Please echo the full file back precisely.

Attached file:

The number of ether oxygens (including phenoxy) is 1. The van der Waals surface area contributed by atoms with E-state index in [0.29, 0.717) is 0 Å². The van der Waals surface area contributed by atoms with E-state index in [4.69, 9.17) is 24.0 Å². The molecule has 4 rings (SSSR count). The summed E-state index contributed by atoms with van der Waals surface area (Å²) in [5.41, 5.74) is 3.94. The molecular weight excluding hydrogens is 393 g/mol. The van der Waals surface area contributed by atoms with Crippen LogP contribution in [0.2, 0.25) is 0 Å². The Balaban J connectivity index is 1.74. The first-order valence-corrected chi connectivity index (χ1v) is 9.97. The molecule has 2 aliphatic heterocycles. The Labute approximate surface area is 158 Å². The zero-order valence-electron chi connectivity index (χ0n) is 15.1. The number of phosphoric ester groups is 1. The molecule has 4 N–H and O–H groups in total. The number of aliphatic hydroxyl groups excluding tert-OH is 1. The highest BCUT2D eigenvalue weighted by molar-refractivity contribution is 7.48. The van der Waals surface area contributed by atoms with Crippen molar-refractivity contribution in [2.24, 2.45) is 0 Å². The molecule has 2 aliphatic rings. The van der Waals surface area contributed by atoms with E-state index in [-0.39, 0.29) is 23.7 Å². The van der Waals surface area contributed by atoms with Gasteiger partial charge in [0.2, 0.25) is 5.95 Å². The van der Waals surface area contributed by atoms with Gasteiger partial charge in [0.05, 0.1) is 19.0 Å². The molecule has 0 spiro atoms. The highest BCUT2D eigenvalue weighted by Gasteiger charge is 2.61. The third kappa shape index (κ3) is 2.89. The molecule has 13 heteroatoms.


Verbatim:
The number of ether oxygens (including phenoxy) is 1. The van der Waals surface area contributed by atoms with E-state index in [0.29, 0.717) is 0 Å². The van der Waals surface area contributed by atoms with E-state index in [4.69, 9.17) is 24.0 Å². The molecule has 4 rings (SSSR count). The summed E-state index contributed by atoms with van der Waals surface area (Å²) in [5.41, 5.74) is 3.94. The molecular weight excluding hydrogens is 393 g/mol. The van der Waals surface area contributed by atoms with Crippen LogP contribution in [0.2, 0.25) is 0 Å². The Balaban J connectivity index is 1.74. The first-order valence-corrected chi connectivity index (χ1v) is 9.97. The molecule has 2 aliphatic heterocycles. The Labute approximate surface area is 158 Å². The zero-order valence-electron chi connectivity index (χ0n) is 15.1. The number of phosphoric ester groups is 1. The molecule has 4 N–H and O–H groups in total. The number of aliphatic hydroxyl groups excluding tert-OH is 1. The highest BCUT2D eigenvalue weighted by molar-refractivity contribution is 7.48. The van der Waals surface area contributed by atoms with Crippen molar-refractivity contribution in [2.24, 2.45) is 0 Å². The molecule has 2 aliphatic rings. The van der Waals surface area contributed by atoms with E-state index in [-0.39, 0.29) is 23.7 Å². The van der Waals surface area contributed by atoms with Gasteiger partial charge in [0.2, 0.25) is 5.95 Å². The van der Waals surface area contributed by atoms with Gasteiger partial charge in [0.05, 0.1) is 19.0 Å². The molecule has 0 spiro atoms. The highest BCUT2D eigenvalue weighted by Gasteiger charge is 2.61. The third kappa shape index (κ3) is 2.89. The molecule has 13 heteroatoms.